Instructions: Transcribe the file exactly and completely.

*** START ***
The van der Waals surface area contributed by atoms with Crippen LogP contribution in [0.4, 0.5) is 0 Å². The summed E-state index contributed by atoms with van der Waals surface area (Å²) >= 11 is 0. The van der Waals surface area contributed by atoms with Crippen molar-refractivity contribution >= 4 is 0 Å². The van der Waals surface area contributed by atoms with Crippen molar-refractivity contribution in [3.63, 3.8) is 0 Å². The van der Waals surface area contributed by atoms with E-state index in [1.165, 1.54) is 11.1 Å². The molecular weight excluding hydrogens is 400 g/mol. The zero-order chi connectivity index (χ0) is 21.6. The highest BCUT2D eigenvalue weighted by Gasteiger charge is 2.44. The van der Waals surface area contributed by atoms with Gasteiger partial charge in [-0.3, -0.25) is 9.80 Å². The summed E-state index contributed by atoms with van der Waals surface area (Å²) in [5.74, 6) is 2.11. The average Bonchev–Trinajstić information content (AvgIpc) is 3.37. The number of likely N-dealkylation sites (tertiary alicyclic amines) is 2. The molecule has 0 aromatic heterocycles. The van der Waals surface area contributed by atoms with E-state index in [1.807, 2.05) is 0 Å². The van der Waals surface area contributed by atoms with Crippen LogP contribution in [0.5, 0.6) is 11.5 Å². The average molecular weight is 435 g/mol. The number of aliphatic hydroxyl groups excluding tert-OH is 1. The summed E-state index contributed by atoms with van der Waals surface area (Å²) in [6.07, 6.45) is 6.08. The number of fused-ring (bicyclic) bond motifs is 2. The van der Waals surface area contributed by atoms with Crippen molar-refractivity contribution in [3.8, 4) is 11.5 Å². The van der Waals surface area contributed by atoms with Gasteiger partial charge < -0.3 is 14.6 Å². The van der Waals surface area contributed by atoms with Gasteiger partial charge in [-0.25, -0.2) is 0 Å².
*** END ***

The van der Waals surface area contributed by atoms with Crippen LogP contribution in [0.4, 0.5) is 0 Å². The summed E-state index contributed by atoms with van der Waals surface area (Å²) >= 11 is 0. The van der Waals surface area contributed by atoms with Crippen molar-refractivity contribution >= 4 is 0 Å². The van der Waals surface area contributed by atoms with Crippen molar-refractivity contribution in [3.63, 3.8) is 0 Å². The van der Waals surface area contributed by atoms with E-state index in [1.165, 1.54) is 11.1 Å². The molecular weight excluding hydrogens is 400 g/mol. The zero-order chi connectivity index (χ0) is 21.6. The highest BCUT2D eigenvalue weighted by Gasteiger charge is 2.44. The van der Waals surface area contributed by atoms with Gasteiger partial charge in [-0.3, -0.25) is 9.80 Å². The summed E-state index contributed by atoms with van der Waals surface area (Å²) in [5.74, 6) is 2.11. The average Bonchev–Trinajstić information content (AvgIpc) is 3.37. The number of likely N-dealkylation sites (tertiary alicyclic amines) is 2. The molecule has 0 aromatic heterocycles. The van der Waals surface area contributed by atoms with E-state index in [1.807, 2.05) is 0 Å². The van der Waals surface area contributed by atoms with Crippen LogP contribution in [0.5, 0.6) is 11.5 Å². The average molecular weight is 435 g/mol. The number of aliphatic hydroxyl groups excluding tert-OH is 1. The summed E-state index contributed by atoms with van der Waals surface area (Å²) in [6.07, 6.45) is 6.08. The number of fused-ring (bicyclic) bond motifs is 2. The van der Waals surface area contributed by atoms with Crippen molar-refractivity contribution in [3.8, 4) is 11.5 Å². The van der Waals surface area contributed by atoms with Gasteiger partial charge < -0.3 is 14.6 Å². The van der Waals surface area contributed by atoms with Gasteiger partial charge in [-0.25, -0.2) is 0 Å².